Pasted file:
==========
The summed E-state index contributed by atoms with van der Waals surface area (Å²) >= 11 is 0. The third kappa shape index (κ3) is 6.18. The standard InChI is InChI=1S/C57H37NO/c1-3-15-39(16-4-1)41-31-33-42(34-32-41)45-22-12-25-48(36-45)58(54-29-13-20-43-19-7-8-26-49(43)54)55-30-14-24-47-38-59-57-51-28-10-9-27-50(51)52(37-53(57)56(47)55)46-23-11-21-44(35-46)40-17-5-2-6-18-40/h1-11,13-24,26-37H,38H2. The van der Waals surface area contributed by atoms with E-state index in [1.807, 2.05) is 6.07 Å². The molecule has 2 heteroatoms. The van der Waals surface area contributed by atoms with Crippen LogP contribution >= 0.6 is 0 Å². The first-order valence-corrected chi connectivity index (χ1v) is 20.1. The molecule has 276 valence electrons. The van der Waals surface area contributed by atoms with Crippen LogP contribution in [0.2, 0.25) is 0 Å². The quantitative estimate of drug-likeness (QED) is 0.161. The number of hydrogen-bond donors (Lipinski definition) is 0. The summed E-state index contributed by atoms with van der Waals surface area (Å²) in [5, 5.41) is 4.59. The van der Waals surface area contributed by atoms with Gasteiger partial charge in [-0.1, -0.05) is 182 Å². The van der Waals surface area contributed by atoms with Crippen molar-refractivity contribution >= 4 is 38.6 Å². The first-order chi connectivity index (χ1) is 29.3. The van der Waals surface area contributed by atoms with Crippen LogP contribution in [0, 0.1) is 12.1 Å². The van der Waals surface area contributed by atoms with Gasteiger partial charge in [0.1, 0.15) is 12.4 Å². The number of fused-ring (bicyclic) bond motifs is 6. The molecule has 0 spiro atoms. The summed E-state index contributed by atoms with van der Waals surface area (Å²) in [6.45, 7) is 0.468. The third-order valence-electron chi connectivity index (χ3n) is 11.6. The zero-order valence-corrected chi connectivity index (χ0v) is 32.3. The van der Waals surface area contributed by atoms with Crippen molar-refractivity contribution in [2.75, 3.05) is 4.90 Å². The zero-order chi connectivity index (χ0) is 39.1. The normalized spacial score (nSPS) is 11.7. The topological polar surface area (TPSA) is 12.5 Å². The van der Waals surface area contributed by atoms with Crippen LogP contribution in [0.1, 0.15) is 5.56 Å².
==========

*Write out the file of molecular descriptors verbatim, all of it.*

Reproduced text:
The summed E-state index contributed by atoms with van der Waals surface area (Å²) >= 11 is 0. The third kappa shape index (κ3) is 6.18. The standard InChI is InChI=1S/C57H37NO/c1-3-15-39(16-4-1)41-31-33-42(34-32-41)45-22-12-25-48(36-45)58(54-29-13-20-43-19-7-8-26-49(43)54)55-30-14-24-47-38-59-57-51-28-10-9-27-50(51)52(37-53(57)56(47)55)46-23-11-21-44(35-46)40-17-5-2-6-18-40/h1-11,13-24,26-37H,38H2. The van der Waals surface area contributed by atoms with E-state index in [1.807, 2.05) is 6.07 Å². The molecule has 2 heteroatoms. The van der Waals surface area contributed by atoms with Crippen LogP contribution >= 0.6 is 0 Å². The first-order valence-corrected chi connectivity index (χ1v) is 20.1. The molecule has 276 valence electrons. The van der Waals surface area contributed by atoms with Crippen LogP contribution in [0.2, 0.25) is 0 Å². The quantitative estimate of drug-likeness (QED) is 0.161. The number of hydrogen-bond donors (Lipinski definition) is 0. The summed E-state index contributed by atoms with van der Waals surface area (Å²) in [5, 5.41) is 4.59. The van der Waals surface area contributed by atoms with Gasteiger partial charge in [-0.1, -0.05) is 182 Å². The van der Waals surface area contributed by atoms with Crippen molar-refractivity contribution >= 4 is 38.6 Å². The first-order chi connectivity index (χ1) is 29.3. The van der Waals surface area contributed by atoms with Crippen LogP contribution in [0, 0.1) is 12.1 Å². The van der Waals surface area contributed by atoms with Gasteiger partial charge in [0.1, 0.15) is 12.4 Å². The number of fused-ring (bicyclic) bond motifs is 6. The molecule has 0 spiro atoms. The summed E-state index contributed by atoms with van der Waals surface area (Å²) in [6.45, 7) is 0.468. The third-order valence-electron chi connectivity index (χ3n) is 11.6. The zero-order valence-corrected chi connectivity index (χ0v) is 32.3. The van der Waals surface area contributed by atoms with Crippen molar-refractivity contribution in [2.75, 3.05) is 4.90 Å². The zero-order chi connectivity index (χ0) is 39.1. The normalized spacial score (nSPS) is 11.7. The topological polar surface area (TPSA) is 12.5 Å². The van der Waals surface area contributed by atoms with Crippen LogP contribution in [0.1, 0.15) is 5.56 Å².